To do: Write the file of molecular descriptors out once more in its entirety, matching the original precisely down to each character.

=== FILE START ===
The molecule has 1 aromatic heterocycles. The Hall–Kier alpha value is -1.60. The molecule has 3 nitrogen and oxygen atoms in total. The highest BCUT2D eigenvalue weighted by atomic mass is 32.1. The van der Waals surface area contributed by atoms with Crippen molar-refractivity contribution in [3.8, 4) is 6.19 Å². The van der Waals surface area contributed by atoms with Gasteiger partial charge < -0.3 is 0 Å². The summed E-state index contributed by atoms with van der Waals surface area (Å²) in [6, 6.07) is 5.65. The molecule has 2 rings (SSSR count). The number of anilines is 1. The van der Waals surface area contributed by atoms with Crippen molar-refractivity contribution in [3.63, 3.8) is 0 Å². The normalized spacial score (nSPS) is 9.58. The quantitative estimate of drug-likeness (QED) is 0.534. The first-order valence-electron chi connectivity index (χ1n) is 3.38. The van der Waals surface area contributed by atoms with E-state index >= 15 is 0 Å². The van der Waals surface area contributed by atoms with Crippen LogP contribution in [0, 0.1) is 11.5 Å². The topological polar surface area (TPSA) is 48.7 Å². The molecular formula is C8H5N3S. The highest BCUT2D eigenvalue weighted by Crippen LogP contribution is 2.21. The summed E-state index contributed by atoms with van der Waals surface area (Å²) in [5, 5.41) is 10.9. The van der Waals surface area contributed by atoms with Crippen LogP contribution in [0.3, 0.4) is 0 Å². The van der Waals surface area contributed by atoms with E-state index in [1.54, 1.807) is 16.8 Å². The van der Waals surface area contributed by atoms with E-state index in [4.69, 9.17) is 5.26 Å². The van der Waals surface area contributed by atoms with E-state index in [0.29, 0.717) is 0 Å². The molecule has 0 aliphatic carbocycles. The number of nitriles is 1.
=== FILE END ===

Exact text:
The molecule has 1 aromatic heterocycles. The Hall–Kier alpha value is -1.60. The molecule has 3 nitrogen and oxygen atoms in total. The highest BCUT2D eigenvalue weighted by atomic mass is 32.1. The van der Waals surface area contributed by atoms with Crippen molar-refractivity contribution in [3.8, 4) is 6.19 Å². The van der Waals surface area contributed by atoms with Gasteiger partial charge < -0.3 is 0 Å². The summed E-state index contributed by atoms with van der Waals surface area (Å²) in [6, 6.07) is 5.65. The molecule has 2 rings (SSSR count). The number of anilines is 1. The van der Waals surface area contributed by atoms with Crippen molar-refractivity contribution in [3.63, 3.8) is 0 Å². The normalized spacial score (nSPS) is 9.58. The quantitative estimate of drug-likeness (QED) is 0.534. The first-order valence-electron chi connectivity index (χ1n) is 3.38. The van der Waals surface area contributed by atoms with E-state index >= 15 is 0 Å². The van der Waals surface area contributed by atoms with Crippen LogP contribution in [0, 0.1) is 11.5 Å². The topological polar surface area (TPSA) is 48.7 Å². The molecular formula is C8H5N3S. The highest BCUT2D eigenvalue weighted by Crippen LogP contribution is 2.21. The summed E-state index contributed by atoms with van der Waals surface area (Å²) in [5, 5.41) is 10.9. The van der Waals surface area contributed by atoms with Crippen LogP contribution in [0.3, 0.4) is 0 Å². The van der Waals surface area contributed by atoms with E-state index in [1.54, 1.807) is 16.8 Å². The van der Waals surface area contributed by atoms with E-state index in [4.69, 9.17) is 5.26 Å². The van der Waals surface area contributed by atoms with E-state index in [0.29, 0.717) is 0 Å². The molecule has 0 aliphatic carbocycles. The number of nitriles is 1.